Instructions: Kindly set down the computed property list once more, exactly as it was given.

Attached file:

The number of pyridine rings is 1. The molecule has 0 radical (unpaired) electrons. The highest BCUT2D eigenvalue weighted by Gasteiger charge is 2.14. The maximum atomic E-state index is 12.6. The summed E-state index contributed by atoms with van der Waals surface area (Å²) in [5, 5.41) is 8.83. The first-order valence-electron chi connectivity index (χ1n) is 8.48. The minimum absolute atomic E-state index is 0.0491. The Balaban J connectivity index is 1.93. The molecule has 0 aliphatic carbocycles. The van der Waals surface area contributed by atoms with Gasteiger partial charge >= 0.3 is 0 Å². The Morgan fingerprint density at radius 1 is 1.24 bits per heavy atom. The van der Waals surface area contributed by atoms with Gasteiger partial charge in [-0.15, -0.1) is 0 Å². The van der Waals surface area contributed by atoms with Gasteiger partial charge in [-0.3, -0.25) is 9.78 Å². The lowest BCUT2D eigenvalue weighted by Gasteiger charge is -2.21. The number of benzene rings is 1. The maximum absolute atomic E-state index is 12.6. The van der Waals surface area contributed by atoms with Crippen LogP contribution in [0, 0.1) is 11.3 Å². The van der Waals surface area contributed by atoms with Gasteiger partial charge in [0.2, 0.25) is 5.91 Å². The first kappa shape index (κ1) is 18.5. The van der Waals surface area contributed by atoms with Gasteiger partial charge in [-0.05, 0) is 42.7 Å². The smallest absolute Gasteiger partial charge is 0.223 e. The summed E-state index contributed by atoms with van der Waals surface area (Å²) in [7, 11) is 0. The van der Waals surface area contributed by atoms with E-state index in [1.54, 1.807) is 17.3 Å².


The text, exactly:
The number of pyridine rings is 1. The molecule has 0 radical (unpaired) electrons. The highest BCUT2D eigenvalue weighted by Gasteiger charge is 2.14. The maximum atomic E-state index is 12.6. The summed E-state index contributed by atoms with van der Waals surface area (Å²) in [5, 5.41) is 8.83. The first-order valence-electron chi connectivity index (χ1n) is 8.48. The minimum absolute atomic E-state index is 0.0491. The Balaban J connectivity index is 1.93. The molecule has 0 aliphatic carbocycles. The van der Waals surface area contributed by atoms with Gasteiger partial charge >= 0.3 is 0 Å². The Morgan fingerprint density at radius 1 is 1.24 bits per heavy atom. The van der Waals surface area contributed by atoms with Gasteiger partial charge in [-0.15, -0.1) is 0 Å². The van der Waals surface area contributed by atoms with Gasteiger partial charge in [-0.3, -0.25) is 9.78 Å². The lowest BCUT2D eigenvalue weighted by Gasteiger charge is -2.21. The number of benzene rings is 1. The maximum absolute atomic E-state index is 12.6. The van der Waals surface area contributed by atoms with Crippen LogP contribution in [0, 0.1) is 11.3 Å². The van der Waals surface area contributed by atoms with Gasteiger partial charge in [0.2, 0.25) is 5.91 Å². The first kappa shape index (κ1) is 18.5. The van der Waals surface area contributed by atoms with Gasteiger partial charge in [-0.05, 0) is 42.7 Å². The smallest absolute Gasteiger partial charge is 0.223 e. The summed E-state index contributed by atoms with van der Waals surface area (Å²) in [7, 11) is 0. The van der Waals surface area contributed by atoms with E-state index in [1.54, 1.807) is 17.3 Å².